• Conlon K, Lloyd A, Chattopadhyay U, Lukacs N, Kunkel S, Schall T, Taub D, Morimoto C, Osborne J, Oppenheim J, et al. CD8+ and CD45RA+ human peripheral blood lymphocytes are potent sources of macrophage inflammatory protein 1 alpha, interleukin-8 and RANTES. Eur J Immunol. 1995 Mar;25(3):751–756. [PubMed]
  • Zlotnik A, Yoshie O. Chemokines: a new classification system and their role in immunity. Immunity. 2000 Feb;12(2):121–127. [PubMed]
  • Premack BA, Schall TJ. Chemokine receptors: gateways to inflammation and infection. Nat Med. 1996 Nov;2(11):1174–1178. [PubMed]
  • Katschke KJ, Jr, Rottman JB, Ruth JH, Qin S, Wu L, LaRosa G, Ponath P, Park CC, Pope RM, Koch AE. Differential expression of chemokine receptors on peripheral blood, synovial fluid, and synovial tissue monocytes/macrophages in rheumatoid arthritis. Arthritis Rheum. 2001 May;44(5):1022–1032. [PubMed]
  • al-Mughales J, Blyth TH, Hunter JA, Wilkinson PC. The chemoattractant activity of rheumatoid synovial fluid for human lymphocytes is due to multiple cytokines. Clin Exp Immunol. 1996 Nov;106(2):230–236. [PMC free article] [PubMed]
  • Robinson E, Keystone EC, Schall TJ, Gillett N, Fish EN. Chemokine expression in rheumatoid arthritis (RA): evidence of RANTES and macrophage inflammatory protein (MIP)-1 beta production by synovial T cells. Clin Exp Immunol. 1995 Sep;101(3):398–407. [PMC free article] [PubMed]
  • Barnes DA, Tse J, Kaufhold M, Owen M, Hesselgesser J, Strieter R, Horuk R, Perez HD. Polyclonal antibody directed against human RANTES ameliorates disease in the Lewis rat adjuvant-induced arthritis model. J Clin Invest. 1998 Jun 15;101(12):2910–2919. [PMC free article] [PubMed]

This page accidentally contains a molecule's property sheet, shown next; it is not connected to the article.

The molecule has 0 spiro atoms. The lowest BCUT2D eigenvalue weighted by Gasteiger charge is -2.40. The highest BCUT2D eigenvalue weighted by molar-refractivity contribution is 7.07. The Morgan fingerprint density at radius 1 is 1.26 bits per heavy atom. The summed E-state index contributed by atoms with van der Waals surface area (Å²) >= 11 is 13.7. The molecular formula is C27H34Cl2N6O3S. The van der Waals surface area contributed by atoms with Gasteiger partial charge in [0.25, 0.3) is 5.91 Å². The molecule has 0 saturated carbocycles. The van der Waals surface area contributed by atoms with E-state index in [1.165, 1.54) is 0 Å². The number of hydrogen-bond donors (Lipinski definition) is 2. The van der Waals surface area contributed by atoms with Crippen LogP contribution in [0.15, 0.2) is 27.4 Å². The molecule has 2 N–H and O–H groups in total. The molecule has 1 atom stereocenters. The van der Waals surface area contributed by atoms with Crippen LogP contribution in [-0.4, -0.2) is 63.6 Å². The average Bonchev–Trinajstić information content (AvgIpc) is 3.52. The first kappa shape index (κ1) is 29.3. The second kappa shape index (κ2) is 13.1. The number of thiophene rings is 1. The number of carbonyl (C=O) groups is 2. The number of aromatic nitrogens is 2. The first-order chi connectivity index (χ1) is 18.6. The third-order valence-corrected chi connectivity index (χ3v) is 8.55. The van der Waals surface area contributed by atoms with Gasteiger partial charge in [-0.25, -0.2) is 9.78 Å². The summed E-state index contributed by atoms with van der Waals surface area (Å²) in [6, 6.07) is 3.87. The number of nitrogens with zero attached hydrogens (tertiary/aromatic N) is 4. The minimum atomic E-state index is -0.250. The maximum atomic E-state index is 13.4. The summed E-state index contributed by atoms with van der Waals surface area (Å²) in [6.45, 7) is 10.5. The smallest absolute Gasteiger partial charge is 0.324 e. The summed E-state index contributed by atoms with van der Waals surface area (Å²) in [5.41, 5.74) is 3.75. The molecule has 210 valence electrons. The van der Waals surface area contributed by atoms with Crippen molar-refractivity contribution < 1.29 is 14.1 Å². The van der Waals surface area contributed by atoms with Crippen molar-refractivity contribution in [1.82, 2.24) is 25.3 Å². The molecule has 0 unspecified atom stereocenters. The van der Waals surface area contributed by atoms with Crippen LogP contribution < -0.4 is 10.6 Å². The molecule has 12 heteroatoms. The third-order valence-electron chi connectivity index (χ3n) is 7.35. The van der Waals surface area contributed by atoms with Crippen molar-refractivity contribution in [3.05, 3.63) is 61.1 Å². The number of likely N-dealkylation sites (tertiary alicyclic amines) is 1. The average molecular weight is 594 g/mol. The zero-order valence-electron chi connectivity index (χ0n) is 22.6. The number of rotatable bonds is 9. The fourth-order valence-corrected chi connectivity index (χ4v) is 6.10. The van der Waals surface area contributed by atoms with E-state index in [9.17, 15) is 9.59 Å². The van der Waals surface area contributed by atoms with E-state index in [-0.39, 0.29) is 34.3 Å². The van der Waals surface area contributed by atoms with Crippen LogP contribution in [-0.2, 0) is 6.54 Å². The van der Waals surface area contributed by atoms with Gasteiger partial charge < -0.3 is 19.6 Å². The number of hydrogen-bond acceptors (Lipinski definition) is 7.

• Plater-Zyberk C, Hoogewerf AJ, Proudfoot AE, Power CA, Wells TN. Effect of a CC chemokine receptor antagonist on collagen induced arthritis in DBA/1 mice. Immunol Lett. 1997 Jun 1;57(1-3):117–120. [PubMed]
  • Arnett FC, Edworthy SM, Bloch DA, McShane DJ, Fries JF, Cooper NS, Healey LA, Kaplan SR, Liang MH, Luthra HS, et al. The American Rheumatism Association 1987 revised criteria for the classification of rheumatoid arthritis. Arthritis Rheum. 1988 Mar;31(3):315–324. [PubMed]
  • Hochberg MC, Chang RW, Dwosh I, Lindsey S, Pincus T, Wolfe F. The American College of Rheumatology 1991 revised criteria for the classification of global functional status in rheumatoid arthritis. Arthritis Rheum. 1992 May;35(5):498–502. [PubMed]
  • Kraan MC, Reece RJ, Barg EC, Smeets TJ, Farnell J, Rosenburg R, Veale DJ, Breedveld FC, Emery P, Tak PP. Modulation of inflammation and metalloproteinase expression in synovial tissue by leflunomide and methotrexate in patients with active rheumatoid arthritis. Findings in a prospective, randomized, double-blind, parallel-design clinical trial in thirty-nine patients at two centers. Arthritis Rheum. 2000 Aug;43(8):1820–1830. [PubMed]
  • Tak PP, van der Lubbe PA, Cauli A, Daha MR, Smeets TJ, Kluin PM, Meinders AE, Yanni G, Panayi GS, Breedveld FC. Reduction of synovial inflammation after anti-CD4 monoclonal antibody treatment in early rheumatoid arthritis. Arthritis Rheum. 1995 Oct;38(10):1457–1465. [PubMed]
  • Kraan MC, Haringman JJ, Ahern MJ, Breedveld FC, Smith MD, Tak PP. Quantification of the cell infiltrate in synovial tissue by digital image analysis. Rheumatology (Oxford) 2000 Jan;39(1):43–49. [PubMed]
  • van Riel PL, van Gestel AM. Clinical outcome measures in rheumatoid arthritis. Ann Rheum Dis. 2000 Nov;59 (Suppl 1):i28–i31. [PMC free article] [PubMed]
  • Felson DT, Anderson JJ, Boers M, Bombardier C, Furst D, Goldsmith C, Katz LM, Lightfoot R, Jr, Paulus H, Strand V, et al. American College of Rheumatology. Preliminary definition of improvement in rheumatoid arthritis. Arthritis Rheum. 1995 Jun;38(6):727–735. [PubMed]